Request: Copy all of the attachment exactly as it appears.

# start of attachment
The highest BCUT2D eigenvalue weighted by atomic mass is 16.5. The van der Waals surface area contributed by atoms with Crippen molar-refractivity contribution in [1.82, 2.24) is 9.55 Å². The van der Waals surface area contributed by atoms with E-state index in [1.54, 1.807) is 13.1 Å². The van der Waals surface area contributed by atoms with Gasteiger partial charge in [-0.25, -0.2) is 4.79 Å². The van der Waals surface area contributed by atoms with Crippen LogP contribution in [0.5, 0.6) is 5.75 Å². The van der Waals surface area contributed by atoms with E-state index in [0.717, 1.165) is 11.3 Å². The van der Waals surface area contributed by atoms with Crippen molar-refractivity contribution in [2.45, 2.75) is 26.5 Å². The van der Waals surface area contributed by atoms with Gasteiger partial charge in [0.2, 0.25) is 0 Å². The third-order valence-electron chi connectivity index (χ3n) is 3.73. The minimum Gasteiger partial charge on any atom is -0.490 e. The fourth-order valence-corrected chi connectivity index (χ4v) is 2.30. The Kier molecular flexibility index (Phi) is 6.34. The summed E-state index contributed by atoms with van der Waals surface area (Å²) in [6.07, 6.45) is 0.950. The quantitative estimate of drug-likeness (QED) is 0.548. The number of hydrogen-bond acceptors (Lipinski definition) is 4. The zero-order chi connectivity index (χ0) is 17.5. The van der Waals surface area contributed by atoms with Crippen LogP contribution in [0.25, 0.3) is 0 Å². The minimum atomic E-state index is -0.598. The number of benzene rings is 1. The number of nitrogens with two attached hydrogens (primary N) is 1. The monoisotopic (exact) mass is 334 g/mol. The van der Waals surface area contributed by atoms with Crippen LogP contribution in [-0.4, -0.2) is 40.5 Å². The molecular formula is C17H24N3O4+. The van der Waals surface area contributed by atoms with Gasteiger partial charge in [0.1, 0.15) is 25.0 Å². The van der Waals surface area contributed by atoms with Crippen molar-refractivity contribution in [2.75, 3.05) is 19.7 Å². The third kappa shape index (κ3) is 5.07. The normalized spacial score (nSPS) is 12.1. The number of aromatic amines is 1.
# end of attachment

The highest BCUT2D eigenvalue weighted by atomic mass is 16.5. The van der Waals surface area contributed by atoms with Crippen molar-refractivity contribution in [1.82, 2.24) is 9.55 Å². The van der Waals surface area contributed by atoms with E-state index in [1.54, 1.807) is 13.1 Å². The van der Waals surface area contributed by atoms with Gasteiger partial charge in [-0.25, -0.2) is 4.79 Å². The van der Waals surface area contributed by atoms with Crippen LogP contribution in [0.5, 0.6) is 5.75 Å². The van der Waals surface area contributed by atoms with E-state index in [0.717, 1.165) is 11.3 Å². The van der Waals surface area contributed by atoms with Crippen molar-refractivity contribution in [2.45, 2.75) is 26.5 Å². The van der Waals surface area contributed by atoms with Gasteiger partial charge in [0.2, 0.25) is 0 Å². The third-order valence-electron chi connectivity index (χ3n) is 3.73. The minimum Gasteiger partial charge on any atom is -0.490 e. The fourth-order valence-corrected chi connectivity index (χ4v) is 2.30. The Kier molecular flexibility index (Phi) is 6.34. The summed E-state index contributed by atoms with van der Waals surface area (Å²) in [6.07, 6.45) is 0.950. The quantitative estimate of drug-likeness (QED) is 0.548. The number of hydrogen-bond acceptors (Lipinski definition) is 4. The zero-order chi connectivity index (χ0) is 17.5. The van der Waals surface area contributed by atoms with Crippen LogP contribution in [0.25, 0.3) is 0 Å². The minimum atomic E-state index is -0.598. The number of benzene rings is 1. The number of nitrogens with two attached hydrogens (primary N) is 1. The monoisotopic (exact) mass is 334 g/mol. The van der Waals surface area contributed by atoms with Crippen LogP contribution in [-0.4, -0.2) is 40.5 Å². The molecular formula is C17H24N3O4+. The van der Waals surface area contributed by atoms with Gasteiger partial charge in [0.1, 0.15) is 25.0 Å². The van der Waals surface area contributed by atoms with Crippen molar-refractivity contribution in [2.75, 3.05) is 19.7 Å². The third kappa shape index (κ3) is 5.07. The normalized spacial score (nSPS) is 12.1. The number of aromatic amines is 1.